December – February
LCY → HKT
Up to 30 days
Taxi: 8 £GBP (30 min)
Bus: 1 £GBP (40 min)
Travel insurance and vaccinations are recommended
Once an important trading port, Thailand’s biggest island, Phuket, has been influenced by the various cultures that have passed through and this can be witnessed in both the architecture and the cuisine of the region. This outlying island also boasts perfect beaches with great snorkelling and diving for active Phuket holidays, fabulous shopping is on offer beautiful luxury resorts and in colourful night markets. The surrounding area also boasts lush rainforest and traditional fishing villages.
Phuket has about 145 kilometres of coastline and the sea has carved bays and coves and bays out of all of it. Not every stretch of sand was created equally, though. Some of the beaches, like Kamala are very laid-back, while in lively Patong the reverse is true.
Temperature: In the hottest months the temperature can reach 34 degrees Celsius.
Best time for a visit: Between November and February.
The “land of smiles” features a tropical climate with both rainy and dry seasons, most consider the best time to visit is between November and February, when temperatures are not as hot, and there is less rain than other times of the year. Another good period for holidays to Phuket is in July and August, when it is the rainy season, temperatures are typically lower and rain might be confined to a quick afternoon downpour.
There are many elements in the tourism tapestry of Phuket. The island is situated just off Thailand’s southwest coast and the capital of the island, Phuket Town, is lively city of beeping tuk-tuks and early-morning markets. Sino-Portuguese architecture and funky shops will surprise and delight you in Phuket's sleepy capital. Expect the unexpected on Phuket holidays and don't forget to have your camera with you.
The coastline is the home of a host of beaches. Some of the sandy stretches are whisper quiet. For example, the 11 kilometres of Mai Khao Beach come under the protection of the Sirinat National Park, so there are few signs of life along its length.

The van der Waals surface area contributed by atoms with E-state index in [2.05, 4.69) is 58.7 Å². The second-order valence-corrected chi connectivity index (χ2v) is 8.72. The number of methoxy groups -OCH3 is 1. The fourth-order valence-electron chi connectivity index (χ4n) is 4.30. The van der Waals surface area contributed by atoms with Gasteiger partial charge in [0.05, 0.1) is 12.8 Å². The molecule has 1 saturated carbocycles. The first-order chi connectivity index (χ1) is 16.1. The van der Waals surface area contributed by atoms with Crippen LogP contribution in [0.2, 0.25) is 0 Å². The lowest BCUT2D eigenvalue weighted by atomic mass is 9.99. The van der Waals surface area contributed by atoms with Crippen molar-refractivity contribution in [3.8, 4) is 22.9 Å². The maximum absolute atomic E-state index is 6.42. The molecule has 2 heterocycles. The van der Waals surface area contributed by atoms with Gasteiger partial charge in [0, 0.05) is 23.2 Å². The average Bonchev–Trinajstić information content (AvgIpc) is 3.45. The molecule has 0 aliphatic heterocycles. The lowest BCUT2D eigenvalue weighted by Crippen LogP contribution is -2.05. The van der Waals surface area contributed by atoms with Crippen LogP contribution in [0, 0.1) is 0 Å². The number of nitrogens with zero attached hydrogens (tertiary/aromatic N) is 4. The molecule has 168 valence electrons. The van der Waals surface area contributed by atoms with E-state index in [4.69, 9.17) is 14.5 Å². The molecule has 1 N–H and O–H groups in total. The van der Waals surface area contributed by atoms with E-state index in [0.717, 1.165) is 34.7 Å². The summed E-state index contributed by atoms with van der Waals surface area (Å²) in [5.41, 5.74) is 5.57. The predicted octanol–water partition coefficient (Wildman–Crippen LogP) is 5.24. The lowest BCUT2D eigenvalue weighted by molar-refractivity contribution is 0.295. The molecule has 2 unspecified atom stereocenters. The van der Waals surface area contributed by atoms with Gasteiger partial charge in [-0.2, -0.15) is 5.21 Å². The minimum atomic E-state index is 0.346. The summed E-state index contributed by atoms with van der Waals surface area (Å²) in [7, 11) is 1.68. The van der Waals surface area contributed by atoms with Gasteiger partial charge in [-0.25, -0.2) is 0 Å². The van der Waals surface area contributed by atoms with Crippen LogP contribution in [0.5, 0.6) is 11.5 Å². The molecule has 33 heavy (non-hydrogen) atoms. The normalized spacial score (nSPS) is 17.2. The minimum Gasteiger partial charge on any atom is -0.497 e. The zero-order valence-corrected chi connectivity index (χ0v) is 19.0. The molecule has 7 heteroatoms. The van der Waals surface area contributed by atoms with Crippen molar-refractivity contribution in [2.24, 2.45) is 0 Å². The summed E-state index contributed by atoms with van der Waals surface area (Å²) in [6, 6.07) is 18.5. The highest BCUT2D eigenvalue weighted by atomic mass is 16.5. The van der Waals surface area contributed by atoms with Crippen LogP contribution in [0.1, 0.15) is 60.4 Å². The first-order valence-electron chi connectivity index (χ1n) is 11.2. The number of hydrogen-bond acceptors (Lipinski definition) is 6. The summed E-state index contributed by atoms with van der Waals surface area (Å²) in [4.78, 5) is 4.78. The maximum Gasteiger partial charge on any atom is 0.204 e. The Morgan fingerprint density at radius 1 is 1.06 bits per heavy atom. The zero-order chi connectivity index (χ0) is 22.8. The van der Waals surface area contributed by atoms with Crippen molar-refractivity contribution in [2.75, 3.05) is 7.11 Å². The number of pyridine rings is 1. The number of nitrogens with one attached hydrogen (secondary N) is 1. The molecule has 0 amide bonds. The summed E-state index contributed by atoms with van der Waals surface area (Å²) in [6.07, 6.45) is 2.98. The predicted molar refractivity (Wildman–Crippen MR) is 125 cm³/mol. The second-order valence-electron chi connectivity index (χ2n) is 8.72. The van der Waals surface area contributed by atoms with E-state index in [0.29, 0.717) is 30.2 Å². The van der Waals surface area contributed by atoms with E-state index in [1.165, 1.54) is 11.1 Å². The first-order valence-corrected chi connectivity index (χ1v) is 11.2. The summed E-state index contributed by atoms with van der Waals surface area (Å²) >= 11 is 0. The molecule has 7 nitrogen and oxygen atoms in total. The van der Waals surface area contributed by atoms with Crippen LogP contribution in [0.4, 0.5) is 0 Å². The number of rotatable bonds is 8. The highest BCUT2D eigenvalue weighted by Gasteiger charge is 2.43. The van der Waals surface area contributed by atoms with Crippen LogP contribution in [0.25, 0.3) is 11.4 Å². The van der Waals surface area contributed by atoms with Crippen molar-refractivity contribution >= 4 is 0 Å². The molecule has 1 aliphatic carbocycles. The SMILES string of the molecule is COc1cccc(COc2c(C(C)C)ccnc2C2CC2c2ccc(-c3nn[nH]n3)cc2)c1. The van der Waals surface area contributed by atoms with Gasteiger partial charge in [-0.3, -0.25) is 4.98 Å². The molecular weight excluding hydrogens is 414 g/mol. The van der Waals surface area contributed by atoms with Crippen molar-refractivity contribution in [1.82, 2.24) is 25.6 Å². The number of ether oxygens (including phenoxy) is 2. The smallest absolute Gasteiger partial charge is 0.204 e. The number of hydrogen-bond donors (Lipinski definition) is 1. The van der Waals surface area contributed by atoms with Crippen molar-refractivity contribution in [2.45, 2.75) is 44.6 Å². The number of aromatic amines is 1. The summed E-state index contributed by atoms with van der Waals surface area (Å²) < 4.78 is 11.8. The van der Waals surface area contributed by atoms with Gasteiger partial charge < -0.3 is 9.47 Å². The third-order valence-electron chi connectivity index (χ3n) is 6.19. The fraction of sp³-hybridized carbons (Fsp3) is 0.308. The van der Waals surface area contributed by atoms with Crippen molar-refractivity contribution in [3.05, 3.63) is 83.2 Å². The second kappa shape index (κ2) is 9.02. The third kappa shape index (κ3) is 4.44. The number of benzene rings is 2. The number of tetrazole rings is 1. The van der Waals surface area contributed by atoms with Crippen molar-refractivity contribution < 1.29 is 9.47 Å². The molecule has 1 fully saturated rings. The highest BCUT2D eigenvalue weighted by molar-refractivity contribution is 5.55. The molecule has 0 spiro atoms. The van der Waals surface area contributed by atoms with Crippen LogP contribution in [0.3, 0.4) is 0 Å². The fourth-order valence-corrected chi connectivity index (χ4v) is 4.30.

Kamala Beach is another one that is very quiet. The unspoiled sand here is accompanied by a traditional Thai village and it is the place to go to experience an authentic Thai massage or learn local cookery.
At the opposite end of the spectrum is Patong Beach. Like all good beaches, this place was made for partying on holidays to Phuket – it features a multitude of bars and restaurants. After the sun goes down, the main street is closed to vehicles, and human traffic clogs the streets, travelling in and out of bars and discos.
Kata and Karon
Kata and Karon occupy the middle ground. On them you will find sun-loungers aplenty, while snorkelling is the primary watersport offered. The beaches are complemented by promenades, lively restaurants and quirky souvenir shops.
The great advantage of Phuket holidays is there’s always something to do, rain or shine.
A day spent at the unique Phang Nga Bay is an unforgettable experience that will certainly make you think. The sheer limestone cliffs jut vertically out of emerald-green waters. Koh Panyee and James Bond Island are just two of the famed spots in this bay.
Little in this world will prepare you for a night walk down Patong's Bangla Road. You just need an open mind and a sense of humour if you want to have some fun on your holidays to Phuket. With its exotic girls or boys in the form of ladyboys, enchanted westerners and extraverts everywhere, a visit to Bangla Road by night is a must.
The Big Buddha is visible from most of Phuket’s south. It stands atop of the Nakkerd Hills and looks down on Kata, Chalong and Rawai and is 45 metres high.
Wat Chalong is one of the most important temples on Phuket and is beautifully decorated. Wat Chalong has a fascinating history and is the spiritual centre of Phuket Island. You haven't properly seen Phuket if you've never visited this temple.